A wise sage in the field of hair restoration is Dr. Richard Shiell, from Australia. He was kind enough to allow me to use some random thoughts on some evolutionary aspects regarding hair evolution in the human species. This was part of an email interchange between Dr. Shiell and others in the hair restoration community. I personally always find his scope of knowledge and his wisdom quite insightful.
Hair certainly traps warmth in winter and acts as an insulator from the sun in summer but is this why we have it on our heads? It is very much like the question of “what came first- the dinosaur or it’s egg” (birds evolved from a small species of dinosaur).
Do hairy people migrate to geographical regions where they feel more comfortable or do people with more body hair have an evolutionary advantage and better breeding potential in colder climates? Does this also explain why native tropical races have very little body hair? Neither of these points explains why the females of homo sapiens have very little body hair, whatever their “race”.
The Tasmanoids who were the first of the homo sapien groups to come to Australia about 50,000 years ago had curly/kinky African type hair and very little beard growth or body hair. Did they elect to go to Tasmania, which is colder than the mainland or were they pushed there by subsequent migrating groups known by their bone structure as the “Robustus” group (20-30,000 years ago). The current native Aborigines with their big beards and skinny limbs are known as the “Gracile” Australoids. They have been here since before the last ice age melted some 10,000 years ago. Early photos of these Australian mainland aborigines (before interbreeding with white settlers) showed that they had massive beard growth, no baldness and very little body hair, perfect for a hot climate. The three separate races were all presumed to come from where Indonesia is today and to have walked across when sea levels were much lower during the various ice ages in the past 100,000 years. America’s first humans arrived the same way across what is now the Bering sea.
“Global warming” (and cooling) is nothing new and it is the speed of the current warming and whether human interference with nature is contributing to the warming, that is causing so much concern at present. I will stay out of that debate as it is highly political and results of â€œscientific research” is being used freely and wantonly by both sides! I hope that we can keep politics and religion out of the current hair debate but suspect that matters of sex will be difficult to avoid.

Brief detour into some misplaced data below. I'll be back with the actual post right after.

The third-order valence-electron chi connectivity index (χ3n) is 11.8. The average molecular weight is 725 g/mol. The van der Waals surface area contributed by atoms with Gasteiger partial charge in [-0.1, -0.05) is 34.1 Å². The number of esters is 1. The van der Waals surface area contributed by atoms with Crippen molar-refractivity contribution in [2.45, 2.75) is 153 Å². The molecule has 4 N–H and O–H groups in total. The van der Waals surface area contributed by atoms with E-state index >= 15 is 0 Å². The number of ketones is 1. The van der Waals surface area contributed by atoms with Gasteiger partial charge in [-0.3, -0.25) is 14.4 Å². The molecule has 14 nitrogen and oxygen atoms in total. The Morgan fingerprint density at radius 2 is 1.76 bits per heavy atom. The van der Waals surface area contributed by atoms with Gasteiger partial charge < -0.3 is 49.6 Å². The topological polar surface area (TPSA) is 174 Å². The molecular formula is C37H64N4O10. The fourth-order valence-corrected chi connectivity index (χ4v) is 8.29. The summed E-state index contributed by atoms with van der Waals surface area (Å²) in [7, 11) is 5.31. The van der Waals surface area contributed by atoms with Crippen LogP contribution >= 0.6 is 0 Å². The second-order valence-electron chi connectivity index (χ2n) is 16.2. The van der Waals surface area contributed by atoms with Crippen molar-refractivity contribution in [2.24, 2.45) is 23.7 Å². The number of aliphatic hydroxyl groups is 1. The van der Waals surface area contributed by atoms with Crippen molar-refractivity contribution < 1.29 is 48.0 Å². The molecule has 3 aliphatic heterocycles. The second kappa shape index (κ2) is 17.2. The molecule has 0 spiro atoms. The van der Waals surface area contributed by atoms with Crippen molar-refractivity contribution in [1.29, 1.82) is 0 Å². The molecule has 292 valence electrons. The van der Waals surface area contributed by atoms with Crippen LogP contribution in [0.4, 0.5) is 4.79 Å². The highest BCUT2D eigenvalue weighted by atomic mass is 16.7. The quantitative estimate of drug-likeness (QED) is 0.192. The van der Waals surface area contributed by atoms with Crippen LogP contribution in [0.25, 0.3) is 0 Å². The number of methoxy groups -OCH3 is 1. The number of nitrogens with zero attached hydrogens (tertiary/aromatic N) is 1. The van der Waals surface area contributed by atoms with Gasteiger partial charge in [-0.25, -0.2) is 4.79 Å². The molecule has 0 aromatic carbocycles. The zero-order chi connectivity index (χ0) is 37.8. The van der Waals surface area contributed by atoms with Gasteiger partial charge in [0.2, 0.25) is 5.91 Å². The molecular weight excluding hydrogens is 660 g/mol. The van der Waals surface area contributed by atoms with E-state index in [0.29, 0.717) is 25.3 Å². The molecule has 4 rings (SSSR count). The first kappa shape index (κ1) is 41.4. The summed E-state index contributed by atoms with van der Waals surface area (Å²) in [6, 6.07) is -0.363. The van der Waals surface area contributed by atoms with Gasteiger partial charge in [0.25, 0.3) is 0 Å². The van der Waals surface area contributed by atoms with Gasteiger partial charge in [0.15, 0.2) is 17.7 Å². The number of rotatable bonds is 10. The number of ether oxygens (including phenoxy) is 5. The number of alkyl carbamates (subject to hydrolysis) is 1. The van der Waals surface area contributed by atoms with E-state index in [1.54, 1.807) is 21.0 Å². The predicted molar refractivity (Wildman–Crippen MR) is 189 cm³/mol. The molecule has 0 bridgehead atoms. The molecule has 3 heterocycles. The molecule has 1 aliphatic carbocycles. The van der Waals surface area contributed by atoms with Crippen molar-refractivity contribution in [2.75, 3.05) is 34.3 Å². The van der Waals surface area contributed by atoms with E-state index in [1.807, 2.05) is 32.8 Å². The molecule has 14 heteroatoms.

I used to tell my kids to take notes at the beach. When you saw a guy with a hairy back and shoulders he would invariably have a bald head or a hairpiece. This holds true most of the time but there are occasional exceptions indicating that the gene for hairy back and shoulders must be close to the one for type 6 baldness but is indeed a separate gene. Both characteristics are responsive to DHT as we know but while it acts like a fertilizer for scalp hair it causes reduction of shoulder hair in many guys.
Humans seem to have had an obsession with scalp hair since the dawn of recorded history. I guess it acts as a source of sexual attraction to the females of the species like the tail feathers of the male members of the peacock and bower birds families. It is not as all-pervading in humans as it is with birds where the bower-bird male with poor display misses out on the ‘action” almost completely. Consequently the tail feathers have evolved to enormous sizes. Human males can start breeding long before they lose their hair so it gives them a chance to get established in a family unit and as a provider before this sexually attractive feature is lost.
Almost any anatomical feature can be singled out by the opposite sex as a source of sexual attraction. The labia majora were naturally enlarged in the African Hottentot women and the women enlarged them further by dangling weight from both sides to form what was known by the early white settlers as the “Hottentot Apron”. It is not recorded if the white males found them equally attractive but after 6 months in the outback of South Africa, I guess they started to look pretty good !!
In turkeys the combs and throat skin has developed to crazy proportions and of course the posteriors of some species of monkeys are grotesquely red and enlarged. The nearest example of prominent hair growth in mammals that I can think of would be the mane of the male lion. Judging by the shampoo advertisements on TV and in the glossy magazines, hair is still a potent source of sexual attraction in homo sapiens.